RENTAL I Want You (18) 84 mins :t i.» .4: a

All the ClaSSlC film noir elements are here: stylish photography, bleak landscapes, moody music, mysterious 'foreigners' and a self-destructive love affair between a yOung woman and her psychotic boyfriend or is that femme fatale and spurned lover? Except this isn’t New York or LA, it’s the prownCial south coast of England. Taking his title from Elvis Costello's creepy song, Michael Welcome To Sarajevo/Jude Winterbottom, one of Britain's most idiosyncratic directors, has created a 'seaside noir'. Eerie, erotic and excellent. (PolyGram) (MF)

Le Bossu

(15) 124 mins v r.- ‘t

This rollicking 19th century adventure in the tradition of Dumas' Musketeer tales but adapted from a novel by Paul Feval, gallops thrOugh its plot. A giddy multitude of duels, assassinations, betrayals, intrigues and loves are endured by the dashing heroes, disfigured Villains and heaVing- bosomed heromes. All this cliched swashbuckling unfolds with many a sly wink to the audience, indicating Le Bossu aspires to nothing more than pure spectacle. And happily, it IS. (Twentieth Century Fox, also available to buy at £15.99) (MF)

When Trumpets Fade (15) 88 mins a: tr v

The largely-forgotten World War II battle of Hurtgen Forest was among the most brutal and senseless carnage of that conflict, leaVing around 24,000 American troops dead or wounded, to say nothing of German losses. JD Salinger fought there, and the experience is believed to have contributed to his deCision to retire from sooety. Set among the Hurtgen trees and composed in muted, greying greens and muddied browns, this is a tightly constructed allegory. Closer to Sam Fuller than Spielberg, but not as nuts. (Columbia Tristar) (DL)

Les Miserables

(12) 130 mins 41— rt. fir

An ex-con (Liam Neeson), imprisoned over a stolen loaf, reinvents himself as a respected but reclusive mayor. He even takes in a dying prostitute (Uma Thurman) and promises to look after her daughter. But he reckons without the obsessive zeal of his former Jailer (the terrific Geoffrey Rush), who now heads the town police and is determined to unmask him. There have been many attempts to film Victor Hugo's epic and this one plays like a good TV mov1e, (Entertainment) (PR)

Still Crazy

(15) 90 mins 1‘: x

Oh dear. The problem with rock moVies is that rock stars’ lives are frequently so hilarious as to be beyond comedic treatment. The truth really is stranger, more narcotic and tighter trousered than the fiction. Even if that fiction is dreamed up by the gifted team of Clement and La Frenais. CraZy? Well, kind of, but even \vith Billy Connolly playing the ham and an appearance from the wonderfully wasted Bruce Withnai/And / Robinson, this is Just not worthy of Spinal Tap. (Columbia Ti'istar) (RE)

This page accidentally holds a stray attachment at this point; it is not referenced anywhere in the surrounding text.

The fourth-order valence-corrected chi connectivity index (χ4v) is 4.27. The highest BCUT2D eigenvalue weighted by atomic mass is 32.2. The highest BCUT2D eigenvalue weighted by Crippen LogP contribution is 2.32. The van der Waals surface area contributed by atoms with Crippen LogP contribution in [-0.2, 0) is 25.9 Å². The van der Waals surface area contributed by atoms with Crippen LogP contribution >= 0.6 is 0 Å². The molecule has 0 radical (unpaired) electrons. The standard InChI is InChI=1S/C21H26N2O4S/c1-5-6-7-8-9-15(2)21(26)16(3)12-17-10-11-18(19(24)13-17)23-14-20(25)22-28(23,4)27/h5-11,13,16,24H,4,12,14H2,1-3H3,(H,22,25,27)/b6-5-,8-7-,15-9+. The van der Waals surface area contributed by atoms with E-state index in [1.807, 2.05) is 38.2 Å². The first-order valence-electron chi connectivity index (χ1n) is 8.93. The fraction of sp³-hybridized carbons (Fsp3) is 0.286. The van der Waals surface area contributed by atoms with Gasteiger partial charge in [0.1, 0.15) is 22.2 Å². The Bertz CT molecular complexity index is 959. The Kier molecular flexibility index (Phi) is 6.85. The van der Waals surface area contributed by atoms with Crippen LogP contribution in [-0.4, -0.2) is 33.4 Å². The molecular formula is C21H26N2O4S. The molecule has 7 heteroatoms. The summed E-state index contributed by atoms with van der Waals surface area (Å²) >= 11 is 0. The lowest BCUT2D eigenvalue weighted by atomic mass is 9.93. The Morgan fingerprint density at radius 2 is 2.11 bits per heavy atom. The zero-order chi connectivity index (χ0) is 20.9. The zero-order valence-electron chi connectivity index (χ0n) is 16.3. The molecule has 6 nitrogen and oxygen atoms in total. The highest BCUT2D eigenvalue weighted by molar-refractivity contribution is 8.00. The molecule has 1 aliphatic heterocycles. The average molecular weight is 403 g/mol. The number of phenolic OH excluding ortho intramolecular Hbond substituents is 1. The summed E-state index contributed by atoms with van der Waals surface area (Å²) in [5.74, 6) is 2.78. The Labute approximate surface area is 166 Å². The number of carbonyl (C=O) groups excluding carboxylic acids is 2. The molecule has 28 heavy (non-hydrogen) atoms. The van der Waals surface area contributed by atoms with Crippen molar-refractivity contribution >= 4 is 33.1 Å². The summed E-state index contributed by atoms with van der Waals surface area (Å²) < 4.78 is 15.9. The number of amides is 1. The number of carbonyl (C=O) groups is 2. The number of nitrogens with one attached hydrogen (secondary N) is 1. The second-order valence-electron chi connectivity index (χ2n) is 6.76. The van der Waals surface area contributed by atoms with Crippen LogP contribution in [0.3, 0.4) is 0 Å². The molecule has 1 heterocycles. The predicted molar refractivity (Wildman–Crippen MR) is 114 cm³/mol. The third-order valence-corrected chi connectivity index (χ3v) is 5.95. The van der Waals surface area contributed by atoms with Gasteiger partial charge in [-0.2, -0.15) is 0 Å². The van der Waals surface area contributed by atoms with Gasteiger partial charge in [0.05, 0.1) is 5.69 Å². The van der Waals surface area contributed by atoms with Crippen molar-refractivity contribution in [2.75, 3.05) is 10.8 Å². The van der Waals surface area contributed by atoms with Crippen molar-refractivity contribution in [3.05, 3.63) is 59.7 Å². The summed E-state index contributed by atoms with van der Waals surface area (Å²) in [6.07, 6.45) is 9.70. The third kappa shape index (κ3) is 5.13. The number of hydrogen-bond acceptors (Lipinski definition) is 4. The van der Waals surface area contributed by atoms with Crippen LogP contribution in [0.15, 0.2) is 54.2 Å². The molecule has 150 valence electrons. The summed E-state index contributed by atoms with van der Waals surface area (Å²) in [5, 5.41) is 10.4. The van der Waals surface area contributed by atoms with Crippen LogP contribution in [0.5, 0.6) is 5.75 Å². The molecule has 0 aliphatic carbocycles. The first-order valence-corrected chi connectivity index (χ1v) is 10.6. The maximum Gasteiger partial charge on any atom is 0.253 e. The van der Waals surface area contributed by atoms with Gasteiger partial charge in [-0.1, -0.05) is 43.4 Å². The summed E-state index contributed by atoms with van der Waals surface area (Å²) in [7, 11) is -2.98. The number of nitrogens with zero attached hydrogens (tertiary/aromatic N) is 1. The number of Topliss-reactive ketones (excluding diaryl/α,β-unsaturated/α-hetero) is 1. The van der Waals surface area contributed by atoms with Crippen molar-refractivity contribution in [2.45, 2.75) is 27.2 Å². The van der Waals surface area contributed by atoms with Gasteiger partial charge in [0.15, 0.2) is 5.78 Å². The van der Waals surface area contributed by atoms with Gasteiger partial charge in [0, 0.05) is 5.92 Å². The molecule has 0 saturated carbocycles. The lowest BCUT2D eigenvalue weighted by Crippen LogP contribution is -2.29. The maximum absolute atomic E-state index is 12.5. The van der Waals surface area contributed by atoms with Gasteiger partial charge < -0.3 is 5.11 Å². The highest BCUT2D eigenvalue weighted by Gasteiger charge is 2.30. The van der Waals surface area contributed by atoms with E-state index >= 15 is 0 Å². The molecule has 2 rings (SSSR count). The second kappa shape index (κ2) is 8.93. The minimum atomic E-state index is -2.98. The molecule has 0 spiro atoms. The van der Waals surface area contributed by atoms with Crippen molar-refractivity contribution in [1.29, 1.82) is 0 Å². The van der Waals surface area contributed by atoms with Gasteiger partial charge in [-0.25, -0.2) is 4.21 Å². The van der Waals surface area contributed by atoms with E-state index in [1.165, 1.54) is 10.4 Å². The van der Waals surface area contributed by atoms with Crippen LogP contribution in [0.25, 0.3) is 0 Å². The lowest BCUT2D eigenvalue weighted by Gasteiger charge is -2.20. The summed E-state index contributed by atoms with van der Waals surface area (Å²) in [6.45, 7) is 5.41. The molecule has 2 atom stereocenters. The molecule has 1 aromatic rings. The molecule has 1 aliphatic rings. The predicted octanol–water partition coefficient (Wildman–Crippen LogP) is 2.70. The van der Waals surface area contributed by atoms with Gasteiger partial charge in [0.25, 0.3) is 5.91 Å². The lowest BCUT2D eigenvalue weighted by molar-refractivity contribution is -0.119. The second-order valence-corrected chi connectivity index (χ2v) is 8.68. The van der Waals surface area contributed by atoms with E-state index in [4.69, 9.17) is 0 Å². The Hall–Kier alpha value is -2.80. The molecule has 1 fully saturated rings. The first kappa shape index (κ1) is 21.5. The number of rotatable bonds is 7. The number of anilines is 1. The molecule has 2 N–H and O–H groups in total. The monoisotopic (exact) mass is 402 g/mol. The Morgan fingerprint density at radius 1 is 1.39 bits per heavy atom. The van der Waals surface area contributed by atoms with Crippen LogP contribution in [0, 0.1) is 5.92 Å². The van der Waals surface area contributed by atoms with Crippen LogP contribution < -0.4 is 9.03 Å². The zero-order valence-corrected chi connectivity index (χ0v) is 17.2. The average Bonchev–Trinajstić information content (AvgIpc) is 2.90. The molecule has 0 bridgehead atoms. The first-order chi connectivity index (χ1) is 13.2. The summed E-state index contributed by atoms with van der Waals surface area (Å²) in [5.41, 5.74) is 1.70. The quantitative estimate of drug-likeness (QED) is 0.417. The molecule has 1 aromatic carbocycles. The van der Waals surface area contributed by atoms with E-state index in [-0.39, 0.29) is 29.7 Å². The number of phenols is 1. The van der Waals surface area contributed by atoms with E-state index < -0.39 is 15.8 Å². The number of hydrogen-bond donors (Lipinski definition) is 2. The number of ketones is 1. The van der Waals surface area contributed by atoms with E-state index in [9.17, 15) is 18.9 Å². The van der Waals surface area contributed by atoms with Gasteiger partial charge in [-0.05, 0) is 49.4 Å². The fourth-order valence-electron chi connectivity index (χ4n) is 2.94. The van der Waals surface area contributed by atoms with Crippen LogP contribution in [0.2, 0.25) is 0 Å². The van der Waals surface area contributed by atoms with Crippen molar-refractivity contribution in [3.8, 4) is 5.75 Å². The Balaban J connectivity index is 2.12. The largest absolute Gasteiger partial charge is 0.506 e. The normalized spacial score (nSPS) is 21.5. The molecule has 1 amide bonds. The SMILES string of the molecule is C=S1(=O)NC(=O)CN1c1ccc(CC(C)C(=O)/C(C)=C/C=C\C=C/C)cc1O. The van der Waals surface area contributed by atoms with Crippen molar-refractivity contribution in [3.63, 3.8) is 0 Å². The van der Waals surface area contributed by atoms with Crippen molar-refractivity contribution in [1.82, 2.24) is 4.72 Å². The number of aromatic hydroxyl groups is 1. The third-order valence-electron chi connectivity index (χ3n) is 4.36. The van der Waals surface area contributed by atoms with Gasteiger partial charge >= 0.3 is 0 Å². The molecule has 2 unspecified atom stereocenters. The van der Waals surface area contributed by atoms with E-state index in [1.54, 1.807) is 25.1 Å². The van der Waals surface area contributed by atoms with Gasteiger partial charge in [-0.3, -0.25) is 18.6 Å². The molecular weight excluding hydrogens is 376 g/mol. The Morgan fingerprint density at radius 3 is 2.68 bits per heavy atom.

Jada Pinkett is cast as a modern day Holly Golightly and like Audrey Hepburn in Breakfast/1t Tiffany’s, this saSSy lady teases, temps and drives her object of desire Wild not George Peppard this time but young professional Tommy DaVidson. But where Peppard was laid-back making him the ideal 'straight man’ co-star, DaVidson is merely an irritating clown. Nor does Pinkett command Hepburn’s sweetness or chic, and only LL Cool J’s smooth cameo as a Valentino-style lover impresses. (Entertainment) (MF)

The Revenant

(18) 95 mins tr

The world's hippest vampires are enjoying LA's S&M nightclubs, contemporary art scene and tasty

Glam Jock: Ewan McGregor expecting to fly in Velvet Goldmine (Film Four, 18, 123 mins, tit). Available to rent from Mon 19 Apr


*1 (9 OH, ,I' .3

The Exorcist (18) 122 mins t air at 7.:

About time, too. William Friedkin's masterpiece is finally available to watch in the comfort of your own home. Although ’comfort' may be the wrong word, since The Exorcist remains a disturbing mixture of the sacred and profane and features the most shockingly memorable scenes in cinema.